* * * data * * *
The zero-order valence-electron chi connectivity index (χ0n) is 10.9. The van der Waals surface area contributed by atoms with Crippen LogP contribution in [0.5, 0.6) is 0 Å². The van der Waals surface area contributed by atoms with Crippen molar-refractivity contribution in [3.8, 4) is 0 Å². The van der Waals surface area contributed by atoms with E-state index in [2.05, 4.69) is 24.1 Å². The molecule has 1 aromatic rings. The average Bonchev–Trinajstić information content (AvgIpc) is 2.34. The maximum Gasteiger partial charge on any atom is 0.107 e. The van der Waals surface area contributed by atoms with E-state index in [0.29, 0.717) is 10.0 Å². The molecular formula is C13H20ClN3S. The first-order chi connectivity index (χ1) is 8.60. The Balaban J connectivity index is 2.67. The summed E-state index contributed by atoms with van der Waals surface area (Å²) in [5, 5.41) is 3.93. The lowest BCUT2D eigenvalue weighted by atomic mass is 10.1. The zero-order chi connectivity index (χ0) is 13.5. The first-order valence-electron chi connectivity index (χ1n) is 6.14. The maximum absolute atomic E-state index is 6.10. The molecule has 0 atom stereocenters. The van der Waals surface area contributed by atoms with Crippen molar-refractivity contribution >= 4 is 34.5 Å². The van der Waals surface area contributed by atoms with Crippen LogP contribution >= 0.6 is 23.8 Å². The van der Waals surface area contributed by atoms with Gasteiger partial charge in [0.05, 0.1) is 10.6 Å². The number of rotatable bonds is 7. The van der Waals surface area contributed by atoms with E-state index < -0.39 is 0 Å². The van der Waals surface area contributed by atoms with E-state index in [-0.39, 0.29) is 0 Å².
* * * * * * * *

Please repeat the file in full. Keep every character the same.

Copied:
The zero-order valence-electron chi connectivity index (χ0n) is 10.9. The van der Waals surface area contributed by atoms with Crippen LogP contribution in [0.5, 0.6) is 0 Å². The van der Waals surface area contributed by atoms with Crippen molar-refractivity contribution in [3.8, 4) is 0 Å². The van der Waals surface area contributed by atoms with E-state index in [2.05, 4.69) is 24.1 Å². The molecule has 1 aromatic rings. The average Bonchev–Trinajstić information content (AvgIpc) is 2.34. The maximum Gasteiger partial charge on any atom is 0.107 e. The van der Waals surface area contributed by atoms with E-state index in [0.29, 0.717) is 10.0 Å². The molecular formula is C13H20ClN3S. The first-order chi connectivity index (χ1) is 8.60. The Balaban J connectivity index is 2.67. The summed E-state index contributed by atoms with van der Waals surface area (Å²) in [5, 5.41) is 3.93. The lowest BCUT2D eigenvalue weighted by atomic mass is 10.1. The zero-order chi connectivity index (χ0) is 13.5. The first-order valence-electron chi connectivity index (χ1n) is 6.14. The maximum absolute atomic E-state index is 6.10. The molecule has 0 atom stereocenters. The van der Waals surface area contributed by atoms with Crippen molar-refractivity contribution >= 4 is 34.5 Å². The van der Waals surface area contributed by atoms with Crippen LogP contribution >= 0.6 is 23.8 Å². The van der Waals surface area contributed by atoms with Gasteiger partial charge in [0.05, 0.1) is 10.6 Å². The number of rotatable bonds is 7. The van der Waals surface area contributed by atoms with E-state index < -0.39 is 0 Å². The van der Waals surface area contributed by atoms with E-state index in [-0.39, 0.29) is 0 Å².